I said that there needs to be a wire from the stereo to the amp and then from the amp to the speaker for each speaker. This means 4 sets of wiring (8 if you count the positive and the negative separately). To measure how long each wire should be, get one length right first and then cut the others to the same size. We can o this by running the wire from the head unit (on the outside is fine) to the amp. Make sure it’s really slack so it accounts for bends and such.

Remember, longer is always better – you can cut it shorter, but you can’t cut it longer.

Two things first on best practice. Number 1 – the squarish wire should be positive and the roundish wire should be negative. If they are the same it doesn’t matter, but if that’s the case (and even if it isn’t), Number 2 – label all your wires.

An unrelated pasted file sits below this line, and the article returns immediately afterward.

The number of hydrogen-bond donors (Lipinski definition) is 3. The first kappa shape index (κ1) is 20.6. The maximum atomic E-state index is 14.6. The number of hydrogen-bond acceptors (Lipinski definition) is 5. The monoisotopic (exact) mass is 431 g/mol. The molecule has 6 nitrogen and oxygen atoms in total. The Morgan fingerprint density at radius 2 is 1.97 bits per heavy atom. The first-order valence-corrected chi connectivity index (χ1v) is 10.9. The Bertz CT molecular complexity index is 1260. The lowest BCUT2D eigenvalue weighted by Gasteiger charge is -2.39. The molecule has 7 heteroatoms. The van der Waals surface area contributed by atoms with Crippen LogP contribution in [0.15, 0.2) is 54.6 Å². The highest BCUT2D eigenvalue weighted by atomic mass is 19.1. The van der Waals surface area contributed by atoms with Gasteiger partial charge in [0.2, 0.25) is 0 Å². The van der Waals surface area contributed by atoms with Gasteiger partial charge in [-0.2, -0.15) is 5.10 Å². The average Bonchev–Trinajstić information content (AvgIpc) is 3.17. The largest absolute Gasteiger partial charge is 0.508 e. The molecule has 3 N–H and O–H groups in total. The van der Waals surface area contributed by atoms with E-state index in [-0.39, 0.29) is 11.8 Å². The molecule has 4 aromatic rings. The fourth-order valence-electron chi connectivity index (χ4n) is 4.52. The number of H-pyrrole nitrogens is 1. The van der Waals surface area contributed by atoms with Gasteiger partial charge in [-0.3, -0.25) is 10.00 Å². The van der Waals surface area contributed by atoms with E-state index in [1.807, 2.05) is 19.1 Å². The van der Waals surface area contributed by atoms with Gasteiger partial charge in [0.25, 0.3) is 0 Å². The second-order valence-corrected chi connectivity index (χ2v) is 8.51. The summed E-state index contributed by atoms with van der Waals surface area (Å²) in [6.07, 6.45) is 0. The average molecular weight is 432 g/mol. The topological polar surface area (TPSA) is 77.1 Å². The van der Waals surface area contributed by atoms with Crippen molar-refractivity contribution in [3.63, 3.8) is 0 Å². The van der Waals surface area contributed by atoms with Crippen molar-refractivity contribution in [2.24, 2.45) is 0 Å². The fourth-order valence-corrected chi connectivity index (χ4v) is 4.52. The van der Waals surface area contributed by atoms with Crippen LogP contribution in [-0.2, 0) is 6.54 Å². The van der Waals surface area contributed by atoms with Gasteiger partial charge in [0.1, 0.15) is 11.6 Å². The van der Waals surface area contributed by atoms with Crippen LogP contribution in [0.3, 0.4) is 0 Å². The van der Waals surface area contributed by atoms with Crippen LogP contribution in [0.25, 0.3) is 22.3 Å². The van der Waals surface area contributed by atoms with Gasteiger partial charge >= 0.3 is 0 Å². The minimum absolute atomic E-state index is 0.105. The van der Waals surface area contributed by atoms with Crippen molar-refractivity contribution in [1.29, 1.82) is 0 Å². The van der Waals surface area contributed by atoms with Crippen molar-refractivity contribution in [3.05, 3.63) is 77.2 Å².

A bit of electrical tape wrapped around the end of the wire is fine for labelling and avoids mistakes and uncertainty. The way I found easy to do this is to put the strips of tape on your jeans leg and then write on the with a sharpie (permanent marker).

The abbreviations I’ve used should be pretty straight forward…. plus or minus for positive (+) and negative (-), L or R for left and right (speakers) and then from the head unit to the amp (to amp) and from the amp to the speaker (to spkr). To make sure I put these on the right wires, I laid them out on the roof to see them all at once and then went through and labelled them.

This way it’s pretty easy to make sure that the positive on one end is the positive on the other end. You’ll need to do two sets of labels from what you saw of my leg above – one for each end of the wire.

Once you’ve done that (and I know it takes ages, but it will help down the track, trust me), we need to put all these wires in the same place, so we can tie them all together. I found that a bit of pvc tape wrapped around them at intervals is enough.

Beautiful. Now all we need to do is put it in place. I’ll let the pictures do the talking…